UNICEF brings water to parched relief camps
UNICEF drove in two trucks carrying 15 water storage tanks into the tsunami wrecked district of Nagapattinam, Tamil Nadu on 31 December 2004.
The UNICEF team then mobilised the district administration and the municipal workers to install the tanks into relief camps. Piling up of garbage close to water sources like rivers and wells was creating a water scarcity problem that was driving hundreds to women and children huddling in the relief camps to desperation. Lack of vessels to collect the water only compounded the situation.
In the days after the disaster, lack of water for personal hygiene emerged as one of the most critical health hazards. The problem got worse when it was impossible for people to get water even to clean up after defecation, exposing small children to diarrhoea and fever. The first signs of an epidemic were already beginning to appear.
UNICEF Swinging into action
UNICEF staff members helped quicken the process of getting the tanks installed into the camps. Geetanjali Master, Communications Officer coordinating relief efforts in the district says “We linked up with the District Administration which then got into action and galvanised the municipal workers to fit the plastic pipes on the tanks and transport them to the camps.”
Six camps short-listed by the Commissioner’s office as the worst affected, were rejuvenated with the lifeline-black 250 litre water storage tanks that travelled 342 kilometers along the coastline from the Capital of Chennai .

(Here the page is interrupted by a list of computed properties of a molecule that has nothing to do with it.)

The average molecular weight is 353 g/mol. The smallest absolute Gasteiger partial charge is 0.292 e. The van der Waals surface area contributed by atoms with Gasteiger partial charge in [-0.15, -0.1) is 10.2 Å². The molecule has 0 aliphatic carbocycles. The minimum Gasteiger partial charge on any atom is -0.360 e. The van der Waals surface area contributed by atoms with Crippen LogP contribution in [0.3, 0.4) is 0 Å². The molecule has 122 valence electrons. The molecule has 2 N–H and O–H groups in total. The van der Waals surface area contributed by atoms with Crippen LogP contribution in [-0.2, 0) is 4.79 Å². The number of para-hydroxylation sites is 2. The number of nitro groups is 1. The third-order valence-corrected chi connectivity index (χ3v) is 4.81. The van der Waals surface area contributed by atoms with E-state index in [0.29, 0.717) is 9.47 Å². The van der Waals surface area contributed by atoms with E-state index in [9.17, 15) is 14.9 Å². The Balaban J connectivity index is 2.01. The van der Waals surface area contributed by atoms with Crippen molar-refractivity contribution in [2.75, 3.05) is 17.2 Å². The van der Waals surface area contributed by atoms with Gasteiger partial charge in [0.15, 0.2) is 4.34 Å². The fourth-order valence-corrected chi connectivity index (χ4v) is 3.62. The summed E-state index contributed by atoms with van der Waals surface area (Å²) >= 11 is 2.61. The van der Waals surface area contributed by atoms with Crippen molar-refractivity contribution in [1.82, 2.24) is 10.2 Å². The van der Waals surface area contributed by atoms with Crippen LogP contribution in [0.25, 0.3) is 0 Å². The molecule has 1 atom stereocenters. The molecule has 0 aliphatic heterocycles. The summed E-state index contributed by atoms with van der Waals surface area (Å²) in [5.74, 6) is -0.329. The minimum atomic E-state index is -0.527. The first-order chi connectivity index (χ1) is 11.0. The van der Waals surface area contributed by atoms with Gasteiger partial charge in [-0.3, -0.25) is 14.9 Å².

A water tanker with a capacity of 500 litres was pressed into service after UNICEF staff met with the Nagapattinam Municipal Commissioner, N. Chakrapani’s. Quick to respond, he said, “we have a tanker standing outside, filled with water but the few tanks we've installed are all filled. So if you have more storage tanks, we can start filling them up.”
When the first big syntax tank arrived - where the UNICEF team had identified the first diarrhea case in Ajay, three year old son of Thamaraselvi - the crowds went mad. Women, children and men rushed to the tank even as the municipal workers pulled up a thick green hosepipe to fill up the tanks. Even though dusk is settling in on the relief camp on a chilly December evening, women and children were getting ready for their first bath in almost six days after the sea changed their lives forever.
The UNICEF water and sanitation team stationed in the district of Nagapattinam have partnered with the local Rotary club to cover all affected who are now spread over a larger geographical area much beyond the district of Nagapattinam.
Paul Deverill, the Water and Sanitation officer says “water is life, so the water tanks are crucial and reaching them to the relief camps even outside the town areas will be our main priority. This partnership basically helps us leverage resources and reach communities faster.”
Sustaining the intervention will be the third phase of focus for UNICEF. For that they are working closely with NGO partners to identify nodal persons in the camps to monitor the supplies and alert the municipal authorities in time.